Children with autism will be more intimidated by their brothers and sisters and their classmates, which means that the time they spend at home is not deterred from victimization, notes a new study.
Researchers also found that children with autism spectrum disorders are more likely to be victims and perpetrators of brutal bullying compared to those without autism, also known as neurotic children.
A study, which was a rare study of kinship and autism, used a sample of over 8,000 children, of which more than 231 had ASDs. It used data from the Millennium Study, which follows the lives of approximately 19,000 teenagers born in the United Kingdom in 2000-01.
The children asked how often brothers, sisters and peers often picked or injured them and how often they were perpetrators of such acts. The study showed that at the age of 11, two thirds of children with ASD were reported as having been involved in some form of bullying, compared with half of children without autism.
While tyranny in children in both groups became less frequent, children with autism even more likely to have participated in two-way bullying.
Head of the study, dr. Umar Toseeb of the University of York, emphasized that the study surpassed the usual squabbling of brothers, which was a common part of growing up, but looked at children who had a persistent conflict with their brothers and sisters.
He said: "Children with autism have problems with social interaction and communication, which can affect their relationships with brothers and sisters."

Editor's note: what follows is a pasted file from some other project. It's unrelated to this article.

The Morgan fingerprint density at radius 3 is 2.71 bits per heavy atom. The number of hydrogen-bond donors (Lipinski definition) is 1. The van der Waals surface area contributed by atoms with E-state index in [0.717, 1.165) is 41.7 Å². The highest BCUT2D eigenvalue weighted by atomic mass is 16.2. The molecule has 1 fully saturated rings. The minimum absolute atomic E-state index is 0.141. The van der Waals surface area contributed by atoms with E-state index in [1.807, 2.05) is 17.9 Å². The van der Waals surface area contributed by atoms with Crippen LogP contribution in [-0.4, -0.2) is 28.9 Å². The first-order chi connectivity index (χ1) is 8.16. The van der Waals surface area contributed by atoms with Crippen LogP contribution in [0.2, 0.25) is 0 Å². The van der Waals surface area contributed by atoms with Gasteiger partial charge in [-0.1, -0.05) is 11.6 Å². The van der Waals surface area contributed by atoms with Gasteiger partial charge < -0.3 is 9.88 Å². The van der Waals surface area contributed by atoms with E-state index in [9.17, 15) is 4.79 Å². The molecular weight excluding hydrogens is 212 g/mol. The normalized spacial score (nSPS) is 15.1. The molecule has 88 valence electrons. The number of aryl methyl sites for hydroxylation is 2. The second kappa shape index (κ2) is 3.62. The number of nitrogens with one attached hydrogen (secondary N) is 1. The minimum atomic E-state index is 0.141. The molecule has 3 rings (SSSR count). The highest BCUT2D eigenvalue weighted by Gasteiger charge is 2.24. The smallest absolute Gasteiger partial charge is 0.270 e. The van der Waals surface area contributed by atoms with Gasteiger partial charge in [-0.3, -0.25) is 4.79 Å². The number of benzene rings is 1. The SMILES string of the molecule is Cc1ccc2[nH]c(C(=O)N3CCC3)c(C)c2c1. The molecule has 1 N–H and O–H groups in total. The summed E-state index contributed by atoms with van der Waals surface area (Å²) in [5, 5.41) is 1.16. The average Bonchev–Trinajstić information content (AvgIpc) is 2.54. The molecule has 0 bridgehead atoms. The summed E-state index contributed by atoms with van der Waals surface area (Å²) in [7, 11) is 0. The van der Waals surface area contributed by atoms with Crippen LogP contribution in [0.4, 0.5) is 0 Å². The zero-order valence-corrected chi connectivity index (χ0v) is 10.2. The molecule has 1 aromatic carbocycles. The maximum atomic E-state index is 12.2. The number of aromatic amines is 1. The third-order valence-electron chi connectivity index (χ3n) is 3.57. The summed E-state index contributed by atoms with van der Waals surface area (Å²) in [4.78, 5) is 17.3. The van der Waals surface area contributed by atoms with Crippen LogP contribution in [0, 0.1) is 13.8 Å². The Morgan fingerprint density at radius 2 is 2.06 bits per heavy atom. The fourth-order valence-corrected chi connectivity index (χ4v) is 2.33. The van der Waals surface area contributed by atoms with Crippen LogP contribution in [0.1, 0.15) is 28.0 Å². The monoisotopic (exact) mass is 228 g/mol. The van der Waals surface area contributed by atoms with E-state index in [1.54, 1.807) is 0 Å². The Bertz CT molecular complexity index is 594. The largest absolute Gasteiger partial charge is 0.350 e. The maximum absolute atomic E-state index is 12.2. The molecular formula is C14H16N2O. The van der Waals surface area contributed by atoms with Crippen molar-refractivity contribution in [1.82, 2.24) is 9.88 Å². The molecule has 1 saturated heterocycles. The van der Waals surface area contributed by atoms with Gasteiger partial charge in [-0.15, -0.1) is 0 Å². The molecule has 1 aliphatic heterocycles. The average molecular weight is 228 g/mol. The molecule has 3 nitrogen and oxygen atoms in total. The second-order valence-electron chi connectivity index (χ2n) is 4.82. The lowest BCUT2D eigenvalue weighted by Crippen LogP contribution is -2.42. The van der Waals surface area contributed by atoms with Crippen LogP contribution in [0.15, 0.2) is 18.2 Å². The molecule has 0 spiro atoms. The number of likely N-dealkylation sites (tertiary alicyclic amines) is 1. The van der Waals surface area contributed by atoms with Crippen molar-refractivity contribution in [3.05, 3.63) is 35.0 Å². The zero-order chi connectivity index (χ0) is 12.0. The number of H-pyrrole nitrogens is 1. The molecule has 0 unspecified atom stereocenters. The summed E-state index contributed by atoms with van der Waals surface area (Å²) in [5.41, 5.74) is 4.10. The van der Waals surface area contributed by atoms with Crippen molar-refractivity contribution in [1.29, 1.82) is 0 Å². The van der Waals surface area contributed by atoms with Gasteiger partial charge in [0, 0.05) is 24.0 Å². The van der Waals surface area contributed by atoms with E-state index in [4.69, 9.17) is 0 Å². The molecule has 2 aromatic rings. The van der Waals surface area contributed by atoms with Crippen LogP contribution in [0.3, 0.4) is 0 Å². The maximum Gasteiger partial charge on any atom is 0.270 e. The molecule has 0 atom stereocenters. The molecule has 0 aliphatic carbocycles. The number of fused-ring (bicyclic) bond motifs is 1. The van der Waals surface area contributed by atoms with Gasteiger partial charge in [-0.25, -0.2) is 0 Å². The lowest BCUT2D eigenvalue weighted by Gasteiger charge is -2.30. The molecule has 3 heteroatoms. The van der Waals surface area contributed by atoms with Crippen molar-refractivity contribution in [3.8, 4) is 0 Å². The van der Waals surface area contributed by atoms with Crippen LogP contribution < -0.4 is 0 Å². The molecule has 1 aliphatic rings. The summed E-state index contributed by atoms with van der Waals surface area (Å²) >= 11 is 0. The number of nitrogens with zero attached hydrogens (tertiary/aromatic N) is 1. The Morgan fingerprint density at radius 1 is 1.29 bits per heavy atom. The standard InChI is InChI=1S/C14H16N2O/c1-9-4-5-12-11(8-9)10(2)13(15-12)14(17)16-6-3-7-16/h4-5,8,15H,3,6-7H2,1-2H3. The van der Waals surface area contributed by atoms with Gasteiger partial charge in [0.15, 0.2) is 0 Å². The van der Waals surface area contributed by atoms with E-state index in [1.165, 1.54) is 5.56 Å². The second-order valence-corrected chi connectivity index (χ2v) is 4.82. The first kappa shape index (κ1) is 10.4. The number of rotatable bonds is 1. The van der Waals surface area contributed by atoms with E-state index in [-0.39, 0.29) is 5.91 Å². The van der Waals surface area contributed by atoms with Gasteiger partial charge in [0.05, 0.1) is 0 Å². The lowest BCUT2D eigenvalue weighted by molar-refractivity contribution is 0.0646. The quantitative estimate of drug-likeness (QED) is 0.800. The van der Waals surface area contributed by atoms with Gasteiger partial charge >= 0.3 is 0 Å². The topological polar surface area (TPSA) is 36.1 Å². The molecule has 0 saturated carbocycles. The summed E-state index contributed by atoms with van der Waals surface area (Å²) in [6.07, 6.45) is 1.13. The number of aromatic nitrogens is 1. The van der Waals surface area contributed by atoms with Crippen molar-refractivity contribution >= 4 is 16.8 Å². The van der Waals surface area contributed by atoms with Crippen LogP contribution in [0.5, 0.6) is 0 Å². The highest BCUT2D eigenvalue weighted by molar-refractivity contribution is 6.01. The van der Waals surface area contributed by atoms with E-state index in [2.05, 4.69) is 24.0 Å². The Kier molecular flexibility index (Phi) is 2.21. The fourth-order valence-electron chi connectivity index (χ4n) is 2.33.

While other studies have shown that siblings are likely to positively speak about their relationship with their brother or sister with autism, Toseeb said that it is natural for siblings to compete for attention in families, especially if one child has higher needs and therefore may be more than a parent.
He said: "From an evolutionary perspective, brothers and sisters can be treated as rivals for parental resources, such as affection, attention, and material goods – children with autism can gain preferential access to these limited parental resources that lead to conflict and intimidation between the brothers and sisters sisters. "
Parents of the children involved in the study raised questions about the emotional and behavioral problems of their children, focusing on things such as whether their child was unhappy, upset and unsettled.
According to the study, those children who read or stroke, whether they had autism or not, were more likely to experience emotional and behavioral problems later in adolescence.
Researchers require more funding to help autistic children and their parents in identifying and coping with bullying behavior at home, especially in childhood.
Toseeb said: "Parents should be aware of the potential long-term consequences of intimidating their brothers and children on the mental health and well-being of children."